It does take a little while for “Over the Hill With the Swords of a Thousand Men” to get going; beginning three miles offshore with The Boys and the reunited super-siblings, the first quarter feels like it’s simply restating the stakes. It’s a nimble trick, though; led by Kimiko and Kenji, The Boys begins to feel like it is approaching a true moral quandary for the group. Which door descending into hell will they choose?

The Boys Over the Hill With the Swords of a Thousand Men

While The Boys often likes to posture its presenting characters with complex dilemmas, the show’s unnerving nihilism often upends any sort of nuance it looks for in its debates around “necessary” violence. Here, Kimiko’s presence throws a fascinating wrench into the proceedings; with most of the group’s members clinging to whatever mirage of family they have left (save for Hughie, who has… forgotten his dad exists?), even Butcher can’t deny having conflicting feelings about what to do with Kenji, and the deal that’s been offered to him if he turns him in.

Elsewhere, “Over the Hill” throws the brazen personalities of The Seven into their own little blenders, as Stormfront begins to sow discord through Vought, and abuse her powers to casually murder a lot of people – nearly all of them minorities, in a way that feels like an explosion of character, rather than an unpeeling of some complicated identity. Stormfront simply doesn’t give a fuck; and with her supernatural ability to manipulate feminist views (her speech to the reporters is magnificent, both in how it develops Stormfront’s character and nods to the simplistic ways in which the evilest people in society disguise themselves among the “good”).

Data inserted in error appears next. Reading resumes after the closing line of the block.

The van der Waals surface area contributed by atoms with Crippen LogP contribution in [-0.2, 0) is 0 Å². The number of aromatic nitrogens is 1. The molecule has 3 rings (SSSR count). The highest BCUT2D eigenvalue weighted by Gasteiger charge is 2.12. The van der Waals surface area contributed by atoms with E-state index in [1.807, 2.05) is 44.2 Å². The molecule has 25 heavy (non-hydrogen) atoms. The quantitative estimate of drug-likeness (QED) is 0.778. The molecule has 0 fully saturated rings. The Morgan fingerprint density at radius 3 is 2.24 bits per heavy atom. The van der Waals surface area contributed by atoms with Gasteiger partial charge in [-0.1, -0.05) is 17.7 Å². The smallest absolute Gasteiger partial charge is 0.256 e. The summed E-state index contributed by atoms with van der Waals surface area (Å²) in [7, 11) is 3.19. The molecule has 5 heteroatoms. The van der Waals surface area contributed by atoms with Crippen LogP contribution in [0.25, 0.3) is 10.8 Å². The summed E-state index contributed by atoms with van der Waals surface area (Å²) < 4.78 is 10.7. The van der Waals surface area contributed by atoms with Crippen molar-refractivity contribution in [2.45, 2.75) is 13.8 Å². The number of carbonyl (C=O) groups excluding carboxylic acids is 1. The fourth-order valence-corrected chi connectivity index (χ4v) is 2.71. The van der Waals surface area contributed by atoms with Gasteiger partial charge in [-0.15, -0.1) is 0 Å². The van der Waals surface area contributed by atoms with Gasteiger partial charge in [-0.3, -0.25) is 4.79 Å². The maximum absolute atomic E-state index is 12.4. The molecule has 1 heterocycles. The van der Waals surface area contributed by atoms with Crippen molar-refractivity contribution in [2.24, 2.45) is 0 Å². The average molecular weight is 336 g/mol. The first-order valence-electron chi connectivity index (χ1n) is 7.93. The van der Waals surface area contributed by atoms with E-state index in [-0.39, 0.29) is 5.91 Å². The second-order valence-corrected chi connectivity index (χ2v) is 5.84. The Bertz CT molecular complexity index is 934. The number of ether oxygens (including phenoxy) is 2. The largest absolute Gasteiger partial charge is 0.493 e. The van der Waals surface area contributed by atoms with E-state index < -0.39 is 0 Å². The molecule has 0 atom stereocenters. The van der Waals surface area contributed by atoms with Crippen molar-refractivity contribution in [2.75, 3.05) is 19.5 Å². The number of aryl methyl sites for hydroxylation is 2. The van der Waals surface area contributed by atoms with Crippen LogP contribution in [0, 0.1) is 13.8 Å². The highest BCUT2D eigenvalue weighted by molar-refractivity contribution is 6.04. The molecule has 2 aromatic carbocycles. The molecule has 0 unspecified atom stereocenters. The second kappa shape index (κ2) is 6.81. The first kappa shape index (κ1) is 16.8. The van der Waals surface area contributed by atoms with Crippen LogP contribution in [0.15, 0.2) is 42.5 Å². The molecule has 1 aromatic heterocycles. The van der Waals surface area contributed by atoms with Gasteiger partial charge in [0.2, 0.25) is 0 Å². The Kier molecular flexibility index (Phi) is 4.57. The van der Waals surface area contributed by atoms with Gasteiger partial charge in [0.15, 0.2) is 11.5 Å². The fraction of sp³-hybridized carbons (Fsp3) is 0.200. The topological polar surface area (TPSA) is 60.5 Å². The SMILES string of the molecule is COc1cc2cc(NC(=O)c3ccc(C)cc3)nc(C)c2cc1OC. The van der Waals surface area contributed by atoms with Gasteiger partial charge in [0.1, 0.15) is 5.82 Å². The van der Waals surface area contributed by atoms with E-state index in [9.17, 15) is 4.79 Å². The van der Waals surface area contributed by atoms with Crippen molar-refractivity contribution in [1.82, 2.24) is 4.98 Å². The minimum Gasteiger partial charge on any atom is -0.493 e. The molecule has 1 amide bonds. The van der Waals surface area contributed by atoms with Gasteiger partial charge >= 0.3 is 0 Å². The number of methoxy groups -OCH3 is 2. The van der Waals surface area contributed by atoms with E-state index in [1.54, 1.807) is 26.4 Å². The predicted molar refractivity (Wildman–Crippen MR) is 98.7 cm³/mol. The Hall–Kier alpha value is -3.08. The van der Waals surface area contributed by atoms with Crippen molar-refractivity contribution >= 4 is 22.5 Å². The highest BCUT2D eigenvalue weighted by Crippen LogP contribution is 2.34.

While she’s kicking up tornadoes and electrocuting everyone that gets in her way, characters like The Deep and Homelander continue to benefit from the much-improved writing of season two. The show is still struggling to make Becca something more than the Ultimate Mother Protector trope, but Homelander’s warped sense of responsibility to his son is interesting, surely a bad sign for the upbringing of this world’s Superboy (will he also don a cool leather jacket and weird cyberpunk sunglasses? Who knows!). It’s clearly not going well; even he seems to recognize the danger in bringing his son’s powers to the surface, as its the first time in his life he’s facing a challenge as the world’s strongest hero (that is, until Stormfront doubles that total later in the episode, further frustrating Homelander’s attempts to hold domain over everything in his grasp).

The Boys Over the Hill With the Swords of a Thousand Men

It’s not going well for The Deep, either, as his slow descent into cult life is bringing his desperation for acceptance further to the surface. Like with Homelander’s stories, I wish The Deep’s story was a little tighter and more thoughtful (some of the body image stuff seems to be treated trivially, in a way that borders on insensitive and uninformed for the sake of easy jokes), but there’s no denying his character is infinitely more interesting this season, a test case for what a superhero trying to learn their own limits would struggle with. The Deep works best as a pathetic character, but not when it’s a pathetic character The Boys just kick around with bad punchlines; when he’s treated as a byproduct of a deeply flawed human being trying to find a path to good intentions, his fumbles and weak-minded rhetoric is much more amusing – and at times, the tiniest bit empathic (his sadness over Billy’s, well, butchering of his whale buddy was such an earnest, raw and twistedly funny moment).

The Boys has needed to accelerate its internal stakes for a while; the introduction of “super terrorists” to the world by Homelander, and Compound V’s reveal to the public might make the show’s world feel a bit smaller than intended – I think a lot about the “big” fight scenes at the end of Arrow‘s third season, where the ‘entire city’ is fighting, but there’s never more than six people around – The Boys does that on a narrative level sometimes. But as the stories of the show dig a little deeper into its characters – Maeve’s disillusionment, Homelander’s failure to emulate paternal behavior, A-Train’s desperation, it’s beginning to feel like the writers have a deeper understanding of its characters and world, and how to wield its inherent sadistic cynicism to more interesting ends. “Over the Hill With the Swords of a Thousand Men” benefits massively from that, setting up a number of intriguing dominoes for the back half of season two to knock over (in bloody fashion).

Other thoughts/observations: